Odyssey Funmaries #14: Wandering Rocks (Book XII.LXI-LXXX)

by BEN VORE

Today’s Funmary takes us backward in chapter 12, to Circe’s speech to Odysseus after he has ascended from Hades but before he encounters the Sirens, Scylla & Charybdis and the Oxen of the Sun (coming tomorrow!). The text amounts to a mere 19 lines, and yet Jerry Grit has chosen these lines to be the metaphor for our collective assault on the treacherous cliffs of Mt. Ulysses. And he has assigned me to write about them, even though he has already done so. It’s time we finally pulled the curtain back on this joker.

beez1

Jerry Grit, the College Years. (That’s my butt he’s touching.)

Let’s look at exactly how Circe describes the Wandering Rocks (or “Clashing Rocks” in the Fagles translation, although some scholars contend that the Wandering Rocks and Clashing Rocks [or Symplegades] are similar but in different locations):

But once your crew has rowed you past the Sirens
a choice of routes is yours. I cannot advise you
which to take, or lead you through it all —
you must decide for yourself —
but I can tell you the ways of either course.
On one side beetling cliffs shoot up, and against them
pound the huge roaring breakers of blue-eyed Amphirite —
the Clashing Rocks they’re called by all the blissful gods.
Not even birds can escape them, no, not even the doves
that veer and fly ambrosia home to Father Zeus:
even of those the sheer Rocks always pick off one
and Father wings one more to keep the number up.
No ship of men has ever approached and slipped past —
always some disaster — big timbers and sailors’ corpses
whirled away by the waves and lethal blasts of fire.
One ship alone, one deep-sea craft sailed clear,
the Argo, sung by the world, when heading home
from Aeetes’ shores. And she would have crashed
against those giant rocks and sunk at once if Hera,
for love of Jason, has not sped her through. (XII.LXI-LXX)

Translation: It’s your choice, Odysseus, but you’re dead meat if you sail for the rocks. Better go the other way even though that’ll probably kill you too.

The Jason and Hera reference is illuminating. You remember Jason and the Argonauts. Let’s pad this funmary watch the trailer. (Pay close attention to the “treacherous, falling rocks” at 0:53!)

For those of you who haven’t seen the movie (and shame on you if not), Jason releases a dove to fly through the Clashing Rocks. It passes through but not without losing a few tail feathers. Surmising that they’ll be fine since they don’t have tail feathers, the Argonauts paddle really hard and pass through as well, except for losing part of the stern (the mascot). (The scene where Mr. Argonaut gives them a tongue-lashing for smashing up the family boat was left on the cutting room floor.) Once they have passed, the Rocks never Clash again. (The Clash, however, will never cease to Rock.)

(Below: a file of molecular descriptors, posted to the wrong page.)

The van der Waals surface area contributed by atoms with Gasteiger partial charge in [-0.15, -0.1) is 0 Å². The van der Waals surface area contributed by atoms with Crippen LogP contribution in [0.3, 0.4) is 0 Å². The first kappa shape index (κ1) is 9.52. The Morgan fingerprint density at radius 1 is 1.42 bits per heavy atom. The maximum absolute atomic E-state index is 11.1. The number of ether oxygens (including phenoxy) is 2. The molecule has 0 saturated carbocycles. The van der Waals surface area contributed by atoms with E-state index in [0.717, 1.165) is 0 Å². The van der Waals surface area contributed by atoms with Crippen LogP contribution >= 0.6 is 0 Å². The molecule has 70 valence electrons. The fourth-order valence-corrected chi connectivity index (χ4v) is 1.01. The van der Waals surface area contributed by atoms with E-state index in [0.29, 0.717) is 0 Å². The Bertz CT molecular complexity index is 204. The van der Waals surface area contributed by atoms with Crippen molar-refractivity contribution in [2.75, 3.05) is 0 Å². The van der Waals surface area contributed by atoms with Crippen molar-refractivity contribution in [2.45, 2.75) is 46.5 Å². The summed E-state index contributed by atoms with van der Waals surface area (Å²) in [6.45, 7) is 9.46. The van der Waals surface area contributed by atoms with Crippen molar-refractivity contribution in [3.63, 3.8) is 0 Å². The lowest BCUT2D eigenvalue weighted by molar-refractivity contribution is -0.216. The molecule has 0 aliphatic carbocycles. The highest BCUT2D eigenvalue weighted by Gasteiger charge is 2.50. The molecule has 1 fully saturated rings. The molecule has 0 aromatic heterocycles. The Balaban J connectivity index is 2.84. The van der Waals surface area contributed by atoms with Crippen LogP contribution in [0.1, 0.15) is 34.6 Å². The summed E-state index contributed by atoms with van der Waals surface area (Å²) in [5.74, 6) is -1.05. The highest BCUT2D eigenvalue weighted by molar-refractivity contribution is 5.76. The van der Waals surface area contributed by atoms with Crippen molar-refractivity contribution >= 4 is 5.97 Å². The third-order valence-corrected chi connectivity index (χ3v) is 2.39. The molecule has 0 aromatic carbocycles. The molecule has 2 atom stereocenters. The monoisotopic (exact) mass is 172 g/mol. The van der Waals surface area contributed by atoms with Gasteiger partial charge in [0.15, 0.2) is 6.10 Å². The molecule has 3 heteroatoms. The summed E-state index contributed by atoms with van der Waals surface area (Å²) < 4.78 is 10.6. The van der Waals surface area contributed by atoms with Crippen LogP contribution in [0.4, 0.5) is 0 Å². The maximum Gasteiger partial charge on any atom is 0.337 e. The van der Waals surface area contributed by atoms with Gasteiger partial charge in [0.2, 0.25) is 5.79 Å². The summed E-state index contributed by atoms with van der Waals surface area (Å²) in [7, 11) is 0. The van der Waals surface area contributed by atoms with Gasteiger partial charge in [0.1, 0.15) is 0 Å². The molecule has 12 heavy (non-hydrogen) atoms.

So why does Circe tell Odysseus that “not even birds can escape [the Rocks], no, not even the doves”? Because she knows he won’t make it? Because, like many immortals, she can’t stop meddling with her mortal boy toy (although she’ll make a big production out of how the mortals have free will to decide as they please)? 

Whatever her motivation, Circe ensures that the Wandering Rocks, while mentioned, never make an appearance in The Odyssey. This begs the question: Why on earth did Joyce include them in Ulysses? I guess we’ll find out, unless Jerry wants to just tell us all now.

What should we make of the fact that Odysseus chose to avoid the Wandering Rocks and yet we humble tillers are sailing straight for them? Are we suicidal? Possibly. To some, most definitely. But given the pedestal I had put Odysseus on during my collegiate years, and given the drop in stature (both on a moral level but even more so on a basic competency level) Odysseus has suffered in this re-reading, dare I say that I’m excited to take the path Odysseus did not? Is this hubris? Will this be my hamartia?

This also begs the question: Who have you invited to Wandering Rocks

Countdown to Bloomsday…

 Page 1 of Ulysses awaits us next Tuesday!

Wandering Rocks won’t crush you if you just paddle really hard!

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6 Responses

  1. It’s been some time since I’ve seen J of the A, so I have to ask: Do they really surmise “that they’ll be fine since they don’t have tail feathers.” It’s funny either way. But if true, it would be insanely funny.

    Just want to know how loud I should guffaw.

  2. The surmising isn’t explicit in the movie, so temper your guffaw. But the astute viewer will correctly read the facial expressions of the Argonauts to reveal that they are in fact thinking this.

    Why don’t you touch my butt like you used to?

  3. That someone is named Scooter-Thomas and he only has four fingers.

  4. BTW…I’m glad the astute viewer shows up here. I look forward to his partner, the astute reader, putting in an appearance or two.

  5. Thank you, by the way, for the visual illustration of the Clashing Rocks. I don’t think I would be able to move forward with this reading without it.

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